This is a shorter version of a commentary by Paola Bacchetta, Fatima El-Tayeb and Jin Haritaworn that appears in Environment and Planning D: Society & Space, volume 33, issue 5. The full version is accessible here, with subscription.
Our intervention engages with Queer People of Colour (QpoC) positionalities as a valuable lens through which to rethink the racial and colonial imaginaries of subjects and space in Europe. We bring together race, gender, class, colonialism and sexuality, inseparably, in a shared analytic. We address multiple erasures: of genders, sexualities and race from discussions of space; of QPoC in Europe from discussions of European subjects, race and space; and from US-centric QPoC studies. Europeans are generally presumed to be homogeneously white, while racialized subjects are generally presumed to be uniformly straight and cis. Rarely is space understood as a formation that is co-constituted through sexualities with other relations of power. Our intervention radically rethinks urban environments in their relation to race, subjects and agencies. It also puts QPoC in Europe on the map.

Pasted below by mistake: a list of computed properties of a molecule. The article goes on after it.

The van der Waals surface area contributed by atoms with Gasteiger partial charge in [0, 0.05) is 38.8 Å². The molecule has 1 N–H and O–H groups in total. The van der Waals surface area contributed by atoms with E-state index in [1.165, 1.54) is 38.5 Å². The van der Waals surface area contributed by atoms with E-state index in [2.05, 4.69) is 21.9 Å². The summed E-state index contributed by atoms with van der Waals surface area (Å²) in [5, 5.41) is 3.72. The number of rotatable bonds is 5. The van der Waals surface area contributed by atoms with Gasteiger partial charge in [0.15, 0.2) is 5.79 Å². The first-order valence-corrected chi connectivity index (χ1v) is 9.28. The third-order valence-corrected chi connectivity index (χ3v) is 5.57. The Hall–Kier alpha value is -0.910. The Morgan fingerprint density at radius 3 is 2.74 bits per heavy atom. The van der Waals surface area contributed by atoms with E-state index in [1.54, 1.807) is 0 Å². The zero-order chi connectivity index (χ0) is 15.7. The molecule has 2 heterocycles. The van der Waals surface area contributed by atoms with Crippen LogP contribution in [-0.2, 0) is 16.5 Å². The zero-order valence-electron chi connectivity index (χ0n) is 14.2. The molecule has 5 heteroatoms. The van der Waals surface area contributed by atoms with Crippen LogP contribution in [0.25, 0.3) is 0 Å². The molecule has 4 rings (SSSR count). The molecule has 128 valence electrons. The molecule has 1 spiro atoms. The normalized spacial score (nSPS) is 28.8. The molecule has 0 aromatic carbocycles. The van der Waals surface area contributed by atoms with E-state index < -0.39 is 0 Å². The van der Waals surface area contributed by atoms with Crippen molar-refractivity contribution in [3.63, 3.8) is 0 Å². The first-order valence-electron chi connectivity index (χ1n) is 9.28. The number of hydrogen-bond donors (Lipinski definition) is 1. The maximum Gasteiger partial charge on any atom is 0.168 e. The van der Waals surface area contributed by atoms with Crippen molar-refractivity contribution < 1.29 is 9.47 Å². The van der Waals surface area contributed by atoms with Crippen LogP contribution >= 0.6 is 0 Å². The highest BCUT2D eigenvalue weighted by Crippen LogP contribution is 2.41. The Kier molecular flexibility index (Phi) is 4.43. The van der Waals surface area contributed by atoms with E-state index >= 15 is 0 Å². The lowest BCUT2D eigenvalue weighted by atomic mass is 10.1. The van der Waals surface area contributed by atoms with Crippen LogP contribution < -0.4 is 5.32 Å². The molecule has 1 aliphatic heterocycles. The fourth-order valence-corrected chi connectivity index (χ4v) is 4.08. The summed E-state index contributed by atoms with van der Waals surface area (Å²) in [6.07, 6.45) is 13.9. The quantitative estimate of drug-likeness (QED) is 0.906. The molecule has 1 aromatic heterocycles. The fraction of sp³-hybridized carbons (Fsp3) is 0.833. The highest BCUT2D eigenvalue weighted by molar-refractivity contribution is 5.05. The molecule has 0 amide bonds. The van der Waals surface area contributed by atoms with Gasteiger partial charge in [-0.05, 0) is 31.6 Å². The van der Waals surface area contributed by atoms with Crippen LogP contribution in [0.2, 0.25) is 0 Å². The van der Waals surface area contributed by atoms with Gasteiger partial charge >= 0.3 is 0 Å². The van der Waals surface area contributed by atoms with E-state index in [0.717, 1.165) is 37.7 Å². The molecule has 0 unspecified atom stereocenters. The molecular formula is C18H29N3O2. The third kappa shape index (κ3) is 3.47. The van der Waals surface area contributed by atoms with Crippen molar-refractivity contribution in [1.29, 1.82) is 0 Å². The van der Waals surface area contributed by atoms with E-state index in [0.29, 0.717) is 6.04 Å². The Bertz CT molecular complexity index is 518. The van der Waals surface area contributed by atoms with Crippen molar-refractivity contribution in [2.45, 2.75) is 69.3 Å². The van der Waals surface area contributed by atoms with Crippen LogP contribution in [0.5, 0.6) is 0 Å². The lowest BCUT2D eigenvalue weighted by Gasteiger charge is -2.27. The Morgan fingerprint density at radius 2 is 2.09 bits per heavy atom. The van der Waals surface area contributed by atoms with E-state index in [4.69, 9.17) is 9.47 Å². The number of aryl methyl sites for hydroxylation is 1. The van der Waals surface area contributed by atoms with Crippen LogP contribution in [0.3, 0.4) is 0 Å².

We recognize that the categories ‘queer’ and ‘of colour’ are contingent, contested and unfinished. They can reinforce US-centricity and erase differences among gender and sexually non-conforming collectivities anywhere. When the term ‘people of colour’ travels to Europe it sometimes keeps Europe white and the US hegemonic, and dismisses local antiracist and anti-imperialist struggles as inauthentic and derivative. Similarly, ‘queer’ often circulates in ways that universalize white colonial genders and sexualities, while erasing all others. Yet “queer” entered the academy and transnational flows as an alternative to homonormative identifyers largely via working-class dykes of colour in the U.S. (Anzaldúa 2007; Bacchetta, Falquet and Alarcon 2012; Bacchetta 2002). The assimilation of ‘queer’ (and often ‘queer of colour’) into white-dominated academic formations in Europe often leaves representations of racialized people as deficient, inferior and disentitled to life chances due to their failed genders and heterosexualities, in place (El-Tayeb 2003, Haritaworn 2005).
For this project, despite these indisputable problems, we mobilize both “queer” and “people of colour” to describe radical interventions of QPoC in a Europe from which they remain violently excluded. While identities and allegiances are multilayered and shifting, today the notion of “queer people of colour” allows European QPoC activists, and allows us as scholars coming out of this context, to trace connections that are more complex than dominant US- and Eurocentric narratives imply.
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